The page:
Whilst condition checking each of the 34 frames I enjoyed the nature of unwrapping each one and gradually studying the illustration, (a privilege of the job) before placing them in their specific place in the cluster. One or two stick in my head more than others and during the private view I noticed our guests doing a similar thing. Each noting down their ‘favourite’, as if there is something in the Thought Spill that speaks clearly to the individual viewer. Mine contained a single blindfolded lady who appears to be being led by a bird in flight. To the left of the figure is written the word ‘North’. My interpretation of a person having blind faith that their choices in life are right, that there are powers working to help guide you to your destination and the place you call home.

Although each drawing could be viewed as a piece in its own right, when hung in their entirety in the dense cluster of wooden frames, they have the ability to evoke a powerful reaction; an insight in to the artists thought processes. Rachel explains that this work includes many of the themes and issues present within her other work; penetration, oozing and fear to name but a few. Her work never has a clear linear narrative but when viewed together in this dense cluster, the images begin to take on new meaning when they are positioned in relation to one another.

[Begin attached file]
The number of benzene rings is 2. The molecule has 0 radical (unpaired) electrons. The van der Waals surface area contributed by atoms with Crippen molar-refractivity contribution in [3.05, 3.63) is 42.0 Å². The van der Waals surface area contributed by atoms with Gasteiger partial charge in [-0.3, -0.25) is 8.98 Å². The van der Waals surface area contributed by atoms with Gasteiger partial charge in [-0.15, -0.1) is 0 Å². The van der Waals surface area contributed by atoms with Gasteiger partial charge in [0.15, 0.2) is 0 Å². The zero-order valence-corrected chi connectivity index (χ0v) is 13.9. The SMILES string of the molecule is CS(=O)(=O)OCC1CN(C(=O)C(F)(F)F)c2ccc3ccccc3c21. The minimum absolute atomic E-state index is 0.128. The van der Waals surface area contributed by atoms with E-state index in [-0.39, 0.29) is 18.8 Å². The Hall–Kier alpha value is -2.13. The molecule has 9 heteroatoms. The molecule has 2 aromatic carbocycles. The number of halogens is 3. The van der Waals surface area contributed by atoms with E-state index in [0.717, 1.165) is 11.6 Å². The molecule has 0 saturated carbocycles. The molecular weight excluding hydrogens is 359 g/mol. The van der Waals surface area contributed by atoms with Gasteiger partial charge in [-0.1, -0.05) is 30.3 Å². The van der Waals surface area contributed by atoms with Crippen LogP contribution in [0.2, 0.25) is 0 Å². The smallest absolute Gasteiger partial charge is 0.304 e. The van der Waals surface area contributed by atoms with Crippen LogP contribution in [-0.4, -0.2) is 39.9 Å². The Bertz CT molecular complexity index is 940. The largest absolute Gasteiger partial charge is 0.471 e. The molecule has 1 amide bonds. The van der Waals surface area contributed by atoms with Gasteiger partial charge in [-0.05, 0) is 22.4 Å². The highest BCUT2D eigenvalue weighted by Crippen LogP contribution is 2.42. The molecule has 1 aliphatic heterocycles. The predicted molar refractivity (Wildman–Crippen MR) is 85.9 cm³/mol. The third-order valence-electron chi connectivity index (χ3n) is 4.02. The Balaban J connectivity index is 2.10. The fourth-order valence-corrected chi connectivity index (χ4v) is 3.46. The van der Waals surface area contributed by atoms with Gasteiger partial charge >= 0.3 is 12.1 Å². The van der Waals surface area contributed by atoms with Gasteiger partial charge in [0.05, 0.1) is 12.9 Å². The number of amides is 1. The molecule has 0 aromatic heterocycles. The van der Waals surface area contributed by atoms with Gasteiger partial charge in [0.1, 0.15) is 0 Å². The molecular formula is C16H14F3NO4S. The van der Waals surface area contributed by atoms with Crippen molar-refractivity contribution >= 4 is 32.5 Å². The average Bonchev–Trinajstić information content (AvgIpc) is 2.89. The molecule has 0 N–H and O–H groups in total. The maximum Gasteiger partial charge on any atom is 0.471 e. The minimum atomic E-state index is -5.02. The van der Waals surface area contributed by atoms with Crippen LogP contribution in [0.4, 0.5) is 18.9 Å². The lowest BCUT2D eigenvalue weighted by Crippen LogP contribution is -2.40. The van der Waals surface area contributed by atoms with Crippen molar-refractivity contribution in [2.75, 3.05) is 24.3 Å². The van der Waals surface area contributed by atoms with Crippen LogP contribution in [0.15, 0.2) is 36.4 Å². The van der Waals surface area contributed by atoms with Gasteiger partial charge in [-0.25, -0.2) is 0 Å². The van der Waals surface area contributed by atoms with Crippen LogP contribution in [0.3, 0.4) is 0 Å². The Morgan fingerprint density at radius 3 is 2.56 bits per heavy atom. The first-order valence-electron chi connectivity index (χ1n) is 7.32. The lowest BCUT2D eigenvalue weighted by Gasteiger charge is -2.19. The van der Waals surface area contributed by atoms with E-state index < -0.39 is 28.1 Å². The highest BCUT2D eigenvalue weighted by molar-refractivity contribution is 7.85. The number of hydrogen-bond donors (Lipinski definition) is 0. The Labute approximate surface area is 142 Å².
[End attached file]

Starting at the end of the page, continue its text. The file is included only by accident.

What has stuck in my mind more than anything during the panel discussion was a comment from Rachel that as an artist she feels a strong sense of responsibility to her audience. Explaining that after work has been created and launched out in to the world it is then open for interpretation.

Other work by Rachel Goodyear included in the Tall Tales exhibition includes A Humming in the Ear (2012) and Itchy Arms (2009). Rachel Goodyear’s work will feature in Tall Tales exhibition at the Freud Museum until the 29th May 2016 where it will then travel to Touchstones Rochdale and the Glasgow Women’s Library later in the year.”

Charlie Booth, April 2016

Artworks C. Artist Rachel Goodyear, Images C. Tall Tales 2016